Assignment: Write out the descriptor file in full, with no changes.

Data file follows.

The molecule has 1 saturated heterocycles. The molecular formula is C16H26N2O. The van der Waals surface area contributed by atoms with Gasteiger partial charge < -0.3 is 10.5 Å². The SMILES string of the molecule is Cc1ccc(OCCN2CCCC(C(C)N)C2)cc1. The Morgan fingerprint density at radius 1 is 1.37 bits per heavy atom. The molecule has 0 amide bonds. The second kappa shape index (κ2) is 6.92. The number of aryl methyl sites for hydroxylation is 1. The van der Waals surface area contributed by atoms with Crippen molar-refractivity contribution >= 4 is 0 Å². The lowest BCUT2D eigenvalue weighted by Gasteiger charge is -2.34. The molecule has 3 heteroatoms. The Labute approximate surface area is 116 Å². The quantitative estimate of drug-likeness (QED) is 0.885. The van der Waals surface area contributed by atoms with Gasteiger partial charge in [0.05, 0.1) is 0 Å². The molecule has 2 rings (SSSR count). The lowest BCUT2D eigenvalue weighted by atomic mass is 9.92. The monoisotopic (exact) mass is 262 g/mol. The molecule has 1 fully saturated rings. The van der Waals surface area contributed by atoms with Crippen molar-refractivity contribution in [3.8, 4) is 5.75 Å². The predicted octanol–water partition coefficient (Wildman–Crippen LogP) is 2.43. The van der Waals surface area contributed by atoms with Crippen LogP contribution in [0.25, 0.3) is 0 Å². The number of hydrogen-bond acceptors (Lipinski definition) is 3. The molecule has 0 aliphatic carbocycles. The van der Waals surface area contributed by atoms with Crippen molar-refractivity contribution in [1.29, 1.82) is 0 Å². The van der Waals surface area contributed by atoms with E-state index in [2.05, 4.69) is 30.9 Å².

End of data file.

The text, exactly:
The molecule has 1 saturated heterocycles. The molecular formula is C16H26N2O. The van der Waals surface area contributed by atoms with Gasteiger partial charge < -0.3 is 10.5 Å². The SMILES string of the molecule is Cc1ccc(OCCN2CCCC(C(C)N)C2)cc1. The Morgan fingerprint density at radius 1 is 1.37 bits per heavy atom. The molecule has 0 amide bonds. The second kappa shape index (κ2) is 6.92. The number of aryl methyl sites for hydroxylation is 1. The van der Waals surface area contributed by atoms with Crippen molar-refractivity contribution >= 4 is 0 Å². The lowest BCUT2D eigenvalue weighted by Gasteiger charge is -2.34. The molecule has 3 heteroatoms. The Labute approximate surface area is 116 Å². The quantitative estimate of drug-likeness (QED) is 0.885. The van der Waals surface area contributed by atoms with Gasteiger partial charge in [0.05, 0.1) is 0 Å². The molecule has 2 rings (SSSR count). The lowest BCUT2D eigenvalue weighted by atomic mass is 9.92. The monoisotopic (exact) mass is 262 g/mol. The molecule has 1 fully saturated rings. The van der Waals surface area contributed by atoms with Crippen molar-refractivity contribution in [3.8, 4) is 5.75 Å². The predicted octanol–water partition coefficient (Wildman–Crippen LogP) is 2.43. The van der Waals surface area contributed by atoms with Crippen LogP contribution in [0.25, 0.3) is 0 Å². The number of hydrogen-bond acceptors (Lipinski definition) is 3. The molecule has 0 aliphatic carbocycles. The van der Waals surface area contributed by atoms with Crippen molar-refractivity contribution in [1.29, 1.82) is 0 Å². The van der Waals surface area contributed by atoms with E-state index in [2.05, 4.69) is 30.9 Å².